They cannot see
him, this slouching, ashen-faced man in their midst. To their oblivious eyes,
he remains what he once was, unblemished by the years, much as he appeared on
his first bubblegum card: a halo of hair, the fresh-faced, sad-eyed wizard
cradling a grainy leather orb.
� One of the
regulars, a CPA, retrieved that very card last night. He found it in a shoe
box, tucked away with an old train set and a wooden fort in a crawl space in
his parents' basement. He brought it to the gym this morning to have it signed
or, in some way, sanctified. The 1970 rookie card of Pete Maravich, to whom the
Atlanta Hawks had just awarded the richest contract in professional sports,
takes note of the outstanding facts: that Maravich was coached by his father,
under whose tutelage he became "the most prolific scorer in the history of
college basketball." Other salient statistics are provided in agate type:
an average of 44.2 points a game, a total of 3,667 (this when nobody else had
scored 3,000). The records will never be broken. Still, they are woefully
inadequate in measuring the contours of the Maravich myth. �
an archetype; he was several: child prodigy, prodigal son, his father's payment
in a Faustian bargain. He was a creature of contradictions, ever alone: the
white hope of a black sport, a virtuoso stuck in an ensemble, an exuberant
showman who couldn't look you in the eye, a vegetarian boozer, the athlete who
lived like a rock star, a profligate, suicidal genius saved by Jesus
Still, it's his
caricature that evokes unqualified affection in men of a certain age. Pistol
Pete, they called him. The Pistol is another relic of the '70s, not unlike
bongs and Bruce Lee flicks: the skinny kid who mesmerized the basketball world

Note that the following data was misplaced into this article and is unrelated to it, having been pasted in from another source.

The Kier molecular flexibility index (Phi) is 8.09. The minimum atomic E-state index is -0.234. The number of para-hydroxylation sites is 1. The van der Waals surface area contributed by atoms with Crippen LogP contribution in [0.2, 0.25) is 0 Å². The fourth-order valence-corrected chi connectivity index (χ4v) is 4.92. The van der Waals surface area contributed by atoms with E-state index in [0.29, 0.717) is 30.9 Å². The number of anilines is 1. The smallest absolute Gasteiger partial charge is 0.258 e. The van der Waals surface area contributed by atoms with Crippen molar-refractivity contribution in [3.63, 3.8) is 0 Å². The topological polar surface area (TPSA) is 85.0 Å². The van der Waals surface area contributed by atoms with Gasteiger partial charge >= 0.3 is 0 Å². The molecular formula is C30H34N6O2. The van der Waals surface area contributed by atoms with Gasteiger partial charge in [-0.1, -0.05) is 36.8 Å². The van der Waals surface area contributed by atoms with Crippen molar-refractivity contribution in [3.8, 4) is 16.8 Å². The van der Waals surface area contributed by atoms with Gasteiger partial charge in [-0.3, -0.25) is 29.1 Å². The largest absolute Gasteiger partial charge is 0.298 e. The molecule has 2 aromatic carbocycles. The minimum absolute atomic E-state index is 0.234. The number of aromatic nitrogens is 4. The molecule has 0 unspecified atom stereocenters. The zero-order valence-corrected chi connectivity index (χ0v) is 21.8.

with Globetrotters moves, floppy socks and great hair.
But above all,
Pistol Pete was his father's vision, built to the old man's exacting
specifications. And the game now in progress is a dance in deference to that
patrimony. The squeak of sneakers against the floor produces an odd chirping
melody. Then there's another rhythm, the respiration of men well past their
prime, an assortment of white guys: the accountant, insurance salesmen,
financial planners, even a preacher. "Just a bunch of duffers," recalls
men," smirks another.
But they play as
if Pistol Pete, or what's left of him, could summon the boys they once were.
They acknowledge him with a superfluous flourish, an extra behind-the-back pass
or an unnecessary between-the-legs dribble. The preacher, a gentle-voiced man
of great renown in evangelical circles, reveals a feverishly competitive
nature. After hitting a shot, he bellows, "You get that on camera?"
Gymnasium at the First Church of the Nazarene in Pasadena could pass for a good
high school gym--a clean, cavernous space with arching wooden rafters and large
windows. At dawn, its halogen lamps give off a glow to the outside world, a
beacon to spirits searching for a game. As a boy, Maravich would have
considered this a kind of heaven. Now it's a way station of sorts.
wearily. He hasn't played in a long time, and he moves at one-quarter speed, if
that. He does not jump; he shuffles. The ball seems like a shot-put shot in his
hands; on his second attempt at the basket it barely touches the front of the
rim. But gradually, as the pace of his breath melds with that of the others and
he starts to sweat, Pete Maravich recovers something in himself. "The
glimpse of greatness was in his ball handling," the accountant will recall.
"There would just be some kind of dribble or something. Just the quickness
of the beat." There was genius in that unexpected cadence, a measure of
music. The Pistol's talent, now as then, was musical. He was as fluent as
Mozart, but he was sold like Elvis, the white guy performing in a black idiom.
And for a time, he was mad like Elvis too.